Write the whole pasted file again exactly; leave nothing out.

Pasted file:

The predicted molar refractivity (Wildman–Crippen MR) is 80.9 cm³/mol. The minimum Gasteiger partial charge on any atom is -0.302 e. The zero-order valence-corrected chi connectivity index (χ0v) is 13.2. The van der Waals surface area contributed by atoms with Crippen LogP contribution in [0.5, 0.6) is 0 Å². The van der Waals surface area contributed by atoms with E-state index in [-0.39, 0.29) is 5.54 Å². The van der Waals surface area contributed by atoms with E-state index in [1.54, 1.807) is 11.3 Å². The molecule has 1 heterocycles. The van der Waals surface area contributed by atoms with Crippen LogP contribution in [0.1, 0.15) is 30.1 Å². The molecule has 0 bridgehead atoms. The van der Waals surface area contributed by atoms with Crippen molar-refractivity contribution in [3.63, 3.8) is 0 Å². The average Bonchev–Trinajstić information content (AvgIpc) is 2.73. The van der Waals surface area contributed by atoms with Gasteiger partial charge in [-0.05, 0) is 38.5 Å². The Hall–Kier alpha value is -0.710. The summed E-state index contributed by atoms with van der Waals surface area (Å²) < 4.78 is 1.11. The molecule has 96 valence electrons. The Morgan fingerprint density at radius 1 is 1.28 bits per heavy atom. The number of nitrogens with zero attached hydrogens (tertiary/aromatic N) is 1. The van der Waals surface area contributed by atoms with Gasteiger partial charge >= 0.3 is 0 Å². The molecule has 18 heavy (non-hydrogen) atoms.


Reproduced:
The predicted molar refractivity (Wildman–Crippen MR) is 80.9 cm³/mol. The minimum Gasteiger partial charge on any atom is -0.302 e. The zero-order valence-corrected chi connectivity index (χ0v) is 13.2. The van der Waals surface area contributed by atoms with Crippen LogP contribution in [0.5, 0.6) is 0 Å². The van der Waals surface area contributed by atoms with E-state index in [-0.39, 0.29) is 5.54 Å². The van der Waals surface area contributed by atoms with E-state index in [1.54, 1.807) is 11.3 Å². The molecule has 1 heterocycles. The van der Waals surface area contributed by atoms with Crippen LogP contribution in [0.1, 0.15) is 30.1 Å². The molecule has 0 bridgehead atoms. The van der Waals surface area contributed by atoms with Crippen molar-refractivity contribution in [3.63, 3.8) is 0 Å². The average Bonchev–Trinajstić information content (AvgIpc) is 2.73. The van der Waals surface area contributed by atoms with Gasteiger partial charge in [-0.05, 0) is 38.5 Å². The Hall–Kier alpha value is -0.710. The summed E-state index contributed by atoms with van der Waals surface area (Å²) < 4.78 is 1.11. The molecule has 96 valence electrons. The Morgan fingerprint density at radius 1 is 1.28 bits per heavy atom. The number of nitrogens with zero attached hydrogens (tertiary/aromatic N) is 1. The van der Waals surface area contributed by atoms with Gasteiger partial charge >= 0.3 is 0 Å². The molecule has 18 heavy (non-hydrogen) atoms.